Retention of health records

How long should patient medical records be kept retained? Here we set out tables of types of records and the length of time they should be kept according to national guidance on NHS records management.

Location: UK
Audience: All doctors
Last reviewed: 12 April 2022
Justice scales article illustration

Although this guidance refers to minimum periods for which records must be retained, there may be times when records need to be kept for longer.

Bear in mind that one of the key principles of the GDPR prohibits the retention of personal data for longer than is necessary.

 

Minimum length of retention of GP records

Nation Retention period

England and Wales

Retain for 10 years after death.

For Electronic Patient Record Systems:

Where the system has the capacity to destroy records in line with the retention schedule, and where a metadata stub can remain, demonstrating the destruction, then the Code should be followed in the same way for digital as well as paper records with a log kept of destruction. If the EPR does not have this capacity, then once records reach the end of their retention period, they should be made inaccessible to system users upon decommissioning. The system (along with the audit trails) should be retained for the retention period of the last entry related to the schedule.

Northern Ireland

Retain for 10 years after death

For Electronic Patient Clinical Records developed prior to 2013

When decommissioned retain in accessible format, including the Audit Trail, for a period to be determined by the Data Controller in consultation with Clinical Specialists.

Electronic Patient Clinical Records System (including the Audit Trails) developed since 2013

Records should be maintained, deleted or “put beyond use” (in line with the ICO’s guidance “Deleting Personal Data”) in accordance with a regular (at least five years) risk assessment by the Data Controller (or Joint Data Controllers). The risk assessment should be formally recorded and measured against the extant Data Protection legislation and Codes of Practice and the need to ensure effective ongoing clinical care.

Scotland

For the patient's lifetime and 3 years after the patient's death.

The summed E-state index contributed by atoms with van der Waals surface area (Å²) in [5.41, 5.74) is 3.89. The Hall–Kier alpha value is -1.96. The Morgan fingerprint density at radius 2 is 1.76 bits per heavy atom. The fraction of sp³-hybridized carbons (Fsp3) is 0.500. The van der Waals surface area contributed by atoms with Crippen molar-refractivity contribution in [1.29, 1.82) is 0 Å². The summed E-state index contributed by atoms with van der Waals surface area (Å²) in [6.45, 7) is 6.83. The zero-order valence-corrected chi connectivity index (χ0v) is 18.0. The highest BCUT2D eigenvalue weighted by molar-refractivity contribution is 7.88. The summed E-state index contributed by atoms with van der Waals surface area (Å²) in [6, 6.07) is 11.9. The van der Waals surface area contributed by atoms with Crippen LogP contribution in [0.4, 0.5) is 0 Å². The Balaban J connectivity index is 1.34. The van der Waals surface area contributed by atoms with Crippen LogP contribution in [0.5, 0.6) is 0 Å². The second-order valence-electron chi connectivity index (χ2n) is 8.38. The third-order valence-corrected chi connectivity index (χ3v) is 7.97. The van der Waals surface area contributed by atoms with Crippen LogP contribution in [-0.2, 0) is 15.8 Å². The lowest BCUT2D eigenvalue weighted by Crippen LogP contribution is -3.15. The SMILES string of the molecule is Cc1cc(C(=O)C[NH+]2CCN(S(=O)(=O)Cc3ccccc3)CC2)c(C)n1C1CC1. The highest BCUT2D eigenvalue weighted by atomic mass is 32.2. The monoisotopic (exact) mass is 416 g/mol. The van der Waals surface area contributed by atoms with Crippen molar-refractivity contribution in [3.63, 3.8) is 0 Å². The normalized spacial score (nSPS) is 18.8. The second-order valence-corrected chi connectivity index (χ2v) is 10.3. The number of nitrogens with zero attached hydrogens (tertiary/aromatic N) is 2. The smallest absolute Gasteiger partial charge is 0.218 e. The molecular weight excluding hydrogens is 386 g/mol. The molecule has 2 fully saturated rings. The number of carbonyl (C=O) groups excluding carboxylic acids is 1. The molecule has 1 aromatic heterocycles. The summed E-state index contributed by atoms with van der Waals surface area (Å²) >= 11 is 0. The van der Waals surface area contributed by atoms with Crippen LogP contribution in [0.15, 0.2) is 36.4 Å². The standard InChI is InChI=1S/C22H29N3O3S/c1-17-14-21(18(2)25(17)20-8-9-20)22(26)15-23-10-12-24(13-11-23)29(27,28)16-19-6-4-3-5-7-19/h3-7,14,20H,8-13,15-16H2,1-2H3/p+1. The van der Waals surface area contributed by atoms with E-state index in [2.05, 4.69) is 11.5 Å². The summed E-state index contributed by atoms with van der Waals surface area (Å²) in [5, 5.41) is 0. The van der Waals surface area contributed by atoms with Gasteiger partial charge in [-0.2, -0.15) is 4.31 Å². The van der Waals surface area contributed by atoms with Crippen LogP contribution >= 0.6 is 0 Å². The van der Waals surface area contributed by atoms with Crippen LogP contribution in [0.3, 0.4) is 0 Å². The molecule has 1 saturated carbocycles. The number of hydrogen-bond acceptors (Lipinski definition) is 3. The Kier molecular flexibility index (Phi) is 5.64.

Electronic records must be kept in perpetuity.

Minimum lengths of retention of hospital records

Type of record Nation Retention period

Maternity records (including all obstetric and midwifery records, including those of episodes of maternity care that end in stillbirth or where the child later dies)

UK

25 years after the birth of the last child (or, in Scotland, until woman reaches age 50, whichever is longer’).

Children and young people

England, Wales, and Northern Ireland

Retain until the patient's 25th birthday or 26th if young person was 17 at conclusion of treatment, or 8 years after death.

Scotland

Until the patient's 25th birthday, or 26th if an entry was made when the young person was 17; or 3 years after death of the patient if sooner.

Mental health records

England, Wales, and Northern Ireland

20 years or 10 years after the patient has died (in Northern Ireland it is 8 years after death’).

Mentally disordered persons within the meaning of any Mental Health Act

Scotland

20 years after date of last contact between the patient and the mental health provider.

Or 3 years after the death of the patient if sooner and the patient died while in the care of the organisation.

All other hospital records (other than non-specified secondary care records)

England, Wales, and Northern Ireland

8 years after the conclusion of treatment or death.

Scotland

6 years after last entry, or 3 years after the patient's death.